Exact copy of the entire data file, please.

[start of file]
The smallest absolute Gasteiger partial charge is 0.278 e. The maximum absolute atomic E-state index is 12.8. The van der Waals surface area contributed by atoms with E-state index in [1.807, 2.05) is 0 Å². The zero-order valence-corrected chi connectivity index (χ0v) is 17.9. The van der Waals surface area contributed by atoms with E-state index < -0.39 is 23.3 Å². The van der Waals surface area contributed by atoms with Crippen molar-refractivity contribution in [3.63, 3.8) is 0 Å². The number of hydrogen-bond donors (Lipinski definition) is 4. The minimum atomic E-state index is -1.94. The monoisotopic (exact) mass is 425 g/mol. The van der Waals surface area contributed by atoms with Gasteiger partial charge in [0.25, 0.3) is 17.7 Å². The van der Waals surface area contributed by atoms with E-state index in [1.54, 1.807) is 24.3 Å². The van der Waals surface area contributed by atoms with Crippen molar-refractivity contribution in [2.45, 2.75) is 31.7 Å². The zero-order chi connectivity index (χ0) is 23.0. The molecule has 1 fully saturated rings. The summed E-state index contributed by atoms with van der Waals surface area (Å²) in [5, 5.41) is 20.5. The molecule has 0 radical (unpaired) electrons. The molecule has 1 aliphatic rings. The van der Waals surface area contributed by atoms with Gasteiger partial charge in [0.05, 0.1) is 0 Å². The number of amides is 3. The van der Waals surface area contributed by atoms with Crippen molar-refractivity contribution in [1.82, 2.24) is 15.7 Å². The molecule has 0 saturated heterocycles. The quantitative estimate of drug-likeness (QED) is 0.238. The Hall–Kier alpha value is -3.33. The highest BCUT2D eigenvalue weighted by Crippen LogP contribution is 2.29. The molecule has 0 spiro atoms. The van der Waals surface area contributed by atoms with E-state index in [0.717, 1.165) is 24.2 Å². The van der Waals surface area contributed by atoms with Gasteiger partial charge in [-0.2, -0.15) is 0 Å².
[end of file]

The smallest absolute Gasteiger partial charge is 0.278 e. The maximum absolute atomic E-state index is 12.8. The van der Waals surface area contributed by atoms with E-state index in [1.807, 2.05) is 0 Å². The zero-order valence-corrected chi connectivity index (χ0v) is 17.9. The van der Waals surface area contributed by atoms with E-state index < -0.39 is 23.3 Å². The van der Waals surface area contributed by atoms with Crippen molar-refractivity contribution in [3.63, 3.8) is 0 Å². The number of hydrogen-bond donors (Lipinski definition) is 4. The minimum atomic E-state index is -1.94. The monoisotopic (exact) mass is 425 g/mol. The van der Waals surface area contributed by atoms with Gasteiger partial charge in [0.25, 0.3) is 17.7 Å². The van der Waals surface area contributed by atoms with E-state index in [1.54, 1.807) is 24.3 Å². The van der Waals surface area contributed by atoms with Crippen molar-refractivity contribution in [2.45, 2.75) is 31.7 Å². The zero-order chi connectivity index (χ0) is 23.0. The molecule has 1 fully saturated rings. The summed E-state index contributed by atoms with van der Waals surface area (Å²) in [5, 5.41) is 20.5. The molecule has 0 radical (unpaired) electrons. The molecule has 1 aliphatic rings. The van der Waals surface area contributed by atoms with Gasteiger partial charge in [0.05, 0.1) is 0 Å². The number of amides is 3. The van der Waals surface area contributed by atoms with Crippen molar-refractivity contribution in [1.82, 2.24) is 15.7 Å². The molecule has 0 saturated heterocycles. The quantitative estimate of drug-likeness (QED) is 0.238. The Hall–Kier alpha value is -3.33. The highest BCUT2D eigenvalue weighted by Crippen LogP contribution is 2.29. The molecule has 0 spiro atoms. The van der Waals surface area contributed by atoms with E-state index in [0.717, 1.165) is 24.2 Å². The van der Waals surface area contributed by atoms with Gasteiger partial charge in [-0.2, -0.15) is 0 Å².